Picture books

Cait Findlay 8 May 2017

We don’t need studies to tell us that reading is good for you. On average, readers have better empathy, physical health, and mental health. Reading for as little as six minutes can reduce 60% of stress, slow your heartbeat, ease muscle tension, and improve your state of mind. It works better than listening to music, drinking a cup of tea, going for a walk or playing video games. What’s best is that you can do it anywhere, anytime! If you still can’t tell – yes, I am a book lover.

I always try to read in bed before I go to sleep, but I can never get to the bottom of the second page before I fall asleep. If you are one of those people who find it hard to finish a book, you’re in the right place. Despite the fact that I’m a grown-up, I enjoy reading picture books more than my students do. (Did you know that they have an MPhil program studying Children’s Literature here in Cambridge?) I love that there aren’t many words; I love the illustrations; I love the interaction between text and image; and, most of all, I love reading them with kids and seeing them fall in love with reading. Picture books aren’t as simple as they seem. They are poetry, adventure, imagination, memories and so much more. They are books for everybody: all ages, all generations, all races.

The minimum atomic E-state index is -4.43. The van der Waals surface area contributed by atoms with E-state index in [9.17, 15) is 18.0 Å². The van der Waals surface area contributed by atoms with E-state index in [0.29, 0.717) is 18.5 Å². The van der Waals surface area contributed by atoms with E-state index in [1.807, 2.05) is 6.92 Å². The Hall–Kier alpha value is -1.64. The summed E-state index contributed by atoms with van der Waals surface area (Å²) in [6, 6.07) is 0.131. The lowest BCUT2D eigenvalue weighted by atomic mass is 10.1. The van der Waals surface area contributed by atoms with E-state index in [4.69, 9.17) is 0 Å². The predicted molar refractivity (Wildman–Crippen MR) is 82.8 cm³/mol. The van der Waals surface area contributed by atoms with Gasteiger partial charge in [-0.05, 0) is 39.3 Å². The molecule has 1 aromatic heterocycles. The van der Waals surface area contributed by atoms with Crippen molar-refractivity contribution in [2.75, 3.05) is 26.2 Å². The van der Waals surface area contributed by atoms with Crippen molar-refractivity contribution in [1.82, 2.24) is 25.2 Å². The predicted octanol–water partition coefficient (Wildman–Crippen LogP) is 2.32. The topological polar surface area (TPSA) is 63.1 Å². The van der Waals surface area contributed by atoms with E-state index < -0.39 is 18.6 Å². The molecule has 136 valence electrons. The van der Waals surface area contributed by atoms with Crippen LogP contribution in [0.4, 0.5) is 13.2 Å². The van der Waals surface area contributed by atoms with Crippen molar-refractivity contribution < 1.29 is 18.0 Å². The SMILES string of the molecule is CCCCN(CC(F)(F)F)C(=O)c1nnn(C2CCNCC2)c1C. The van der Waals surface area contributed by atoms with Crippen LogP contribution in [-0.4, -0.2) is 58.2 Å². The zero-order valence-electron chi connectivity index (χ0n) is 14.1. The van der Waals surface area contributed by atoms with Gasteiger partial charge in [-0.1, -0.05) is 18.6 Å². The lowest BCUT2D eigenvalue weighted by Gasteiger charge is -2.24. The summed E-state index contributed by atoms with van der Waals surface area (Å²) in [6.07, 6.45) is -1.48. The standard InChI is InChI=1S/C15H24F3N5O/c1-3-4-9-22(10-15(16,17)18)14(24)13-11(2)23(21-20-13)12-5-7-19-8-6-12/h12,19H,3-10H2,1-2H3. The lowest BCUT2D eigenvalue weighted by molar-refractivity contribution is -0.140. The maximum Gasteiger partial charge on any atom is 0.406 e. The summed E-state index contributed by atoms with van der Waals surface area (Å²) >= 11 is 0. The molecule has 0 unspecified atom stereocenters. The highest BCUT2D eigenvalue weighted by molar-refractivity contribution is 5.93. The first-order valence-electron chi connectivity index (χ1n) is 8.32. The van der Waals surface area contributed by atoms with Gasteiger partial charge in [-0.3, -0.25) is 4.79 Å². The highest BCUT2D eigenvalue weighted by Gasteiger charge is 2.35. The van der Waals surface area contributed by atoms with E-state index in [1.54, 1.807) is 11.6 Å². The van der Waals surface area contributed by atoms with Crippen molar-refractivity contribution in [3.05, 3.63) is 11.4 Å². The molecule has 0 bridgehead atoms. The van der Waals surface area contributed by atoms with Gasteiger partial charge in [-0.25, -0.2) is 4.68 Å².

Here are some picture book recommendations for a lighthearted and heartwarming six minute break:

For book loversA Child of Books by Oliver Jeffers and It’s a Book by Lane Smith. Jeffers’ books are all beautiful. The former is about the rewards of reading and the power of stories. The play with typography is clever and stunning. The latter features a tech savvy jackass and a book-loving monkey; a playful and lighthearted look at the role of books in our digital age.

For fairytale lovers Beware of the Storybook Wolves and Who’s Afraid of the Big Bad Book?, both by Lauren Child. These books play with the traditional fairytale characters and typography. Find out what happens to Herb when he meets the big bad wolf and the wicked stepmother.

For feminist warriors The Paper Bag Princess by Robert Munsch and Princess Smartypants by Babette Cole. If, to you, princess is the synonym of damsel in distress, it’s time for you to come out of the cave. Princesses can be strong, smart, and sassy! And they don’t need a prince.

For frustrated parentsGo the F**k to Sleep by Adam Mansbach. You wouldn’t understand the frustration of putting a child to bed if you’re never in that position. A brilliant bedtime book for parents.

Last but not least, my all time favourite bedtime story – Guess How Much I love You by Sam McBratney. I don’t remember how many times I’ve read this. A simple timeless story, also a popular present choice for newborn baby, weddings, Valentine’s Day and other special occasions.

Happy reading!